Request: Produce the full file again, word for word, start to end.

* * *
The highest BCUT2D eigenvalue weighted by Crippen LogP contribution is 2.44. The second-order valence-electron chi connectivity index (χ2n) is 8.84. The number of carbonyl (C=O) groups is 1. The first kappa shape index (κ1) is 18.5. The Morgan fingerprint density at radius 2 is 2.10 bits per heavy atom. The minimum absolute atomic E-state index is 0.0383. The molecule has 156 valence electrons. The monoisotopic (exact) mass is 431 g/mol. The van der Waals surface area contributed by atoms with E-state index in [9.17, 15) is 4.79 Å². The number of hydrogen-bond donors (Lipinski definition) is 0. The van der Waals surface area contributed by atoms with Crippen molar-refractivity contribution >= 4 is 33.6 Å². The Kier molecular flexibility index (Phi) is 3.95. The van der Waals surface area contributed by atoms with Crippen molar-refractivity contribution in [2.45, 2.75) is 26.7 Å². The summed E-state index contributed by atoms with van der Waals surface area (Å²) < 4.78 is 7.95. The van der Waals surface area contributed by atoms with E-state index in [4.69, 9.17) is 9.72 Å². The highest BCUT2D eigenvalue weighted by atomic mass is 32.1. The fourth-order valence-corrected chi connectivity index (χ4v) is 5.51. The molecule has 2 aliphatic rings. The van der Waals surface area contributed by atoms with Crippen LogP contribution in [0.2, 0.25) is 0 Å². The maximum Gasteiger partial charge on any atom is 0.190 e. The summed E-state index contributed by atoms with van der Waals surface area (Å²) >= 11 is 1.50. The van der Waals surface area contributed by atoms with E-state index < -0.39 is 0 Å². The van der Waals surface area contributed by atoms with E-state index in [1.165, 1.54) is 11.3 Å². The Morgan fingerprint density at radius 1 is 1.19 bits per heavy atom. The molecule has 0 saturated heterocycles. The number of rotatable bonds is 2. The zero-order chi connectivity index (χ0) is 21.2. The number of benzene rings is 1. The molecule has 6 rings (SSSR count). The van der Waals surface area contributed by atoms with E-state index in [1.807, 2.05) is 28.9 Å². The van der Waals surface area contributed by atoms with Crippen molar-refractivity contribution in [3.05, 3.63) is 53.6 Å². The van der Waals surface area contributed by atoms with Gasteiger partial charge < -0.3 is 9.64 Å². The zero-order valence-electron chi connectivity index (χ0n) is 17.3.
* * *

The highest BCUT2D eigenvalue weighted by Crippen LogP contribution is 2.44. The second-order valence-electron chi connectivity index (χ2n) is 8.84. The number of carbonyl (C=O) groups is 1. The first kappa shape index (κ1) is 18.5. The Morgan fingerprint density at radius 2 is 2.10 bits per heavy atom. The minimum absolute atomic E-state index is 0.0383. The molecule has 156 valence electrons. The monoisotopic (exact) mass is 431 g/mol. The van der Waals surface area contributed by atoms with E-state index in [9.17, 15) is 4.79 Å². The number of hydrogen-bond donors (Lipinski definition) is 0. The van der Waals surface area contributed by atoms with Crippen molar-refractivity contribution >= 4 is 33.6 Å². The Kier molecular flexibility index (Phi) is 3.95. The van der Waals surface area contributed by atoms with Crippen molar-refractivity contribution in [2.45, 2.75) is 26.7 Å². The summed E-state index contributed by atoms with van der Waals surface area (Å²) < 4.78 is 7.95. The van der Waals surface area contributed by atoms with E-state index in [4.69, 9.17) is 9.72 Å². The highest BCUT2D eigenvalue weighted by atomic mass is 32.1. The fourth-order valence-corrected chi connectivity index (χ4v) is 5.51. The molecule has 2 aliphatic rings. The van der Waals surface area contributed by atoms with Crippen LogP contribution in [0.2, 0.25) is 0 Å². The maximum Gasteiger partial charge on any atom is 0.190 e. The summed E-state index contributed by atoms with van der Waals surface area (Å²) >= 11 is 1.50. The van der Waals surface area contributed by atoms with E-state index < -0.39 is 0 Å². The van der Waals surface area contributed by atoms with E-state index in [1.165, 1.54) is 11.3 Å². The Morgan fingerprint density at radius 1 is 1.19 bits per heavy atom. The molecule has 0 saturated heterocycles. The number of rotatable bonds is 2. The zero-order chi connectivity index (χ0) is 21.2. The number of benzene rings is 1. The molecule has 6 rings (SSSR count). The van der Waals surface area contributed by atoms with E-state index in [1.807, 2.05) is 28.9 Å². The van der Waals surface area contributed by atoms with Crippen molar-refractivity contribution in [3.05, 3.63) is 53.6 Å². The van der Waals surface area contributed by atoms with Gasteiger partial charge < -0.3 is 9.64 Å². The zero-order valence-electron chi connectivity index (χ0n) is 17.3.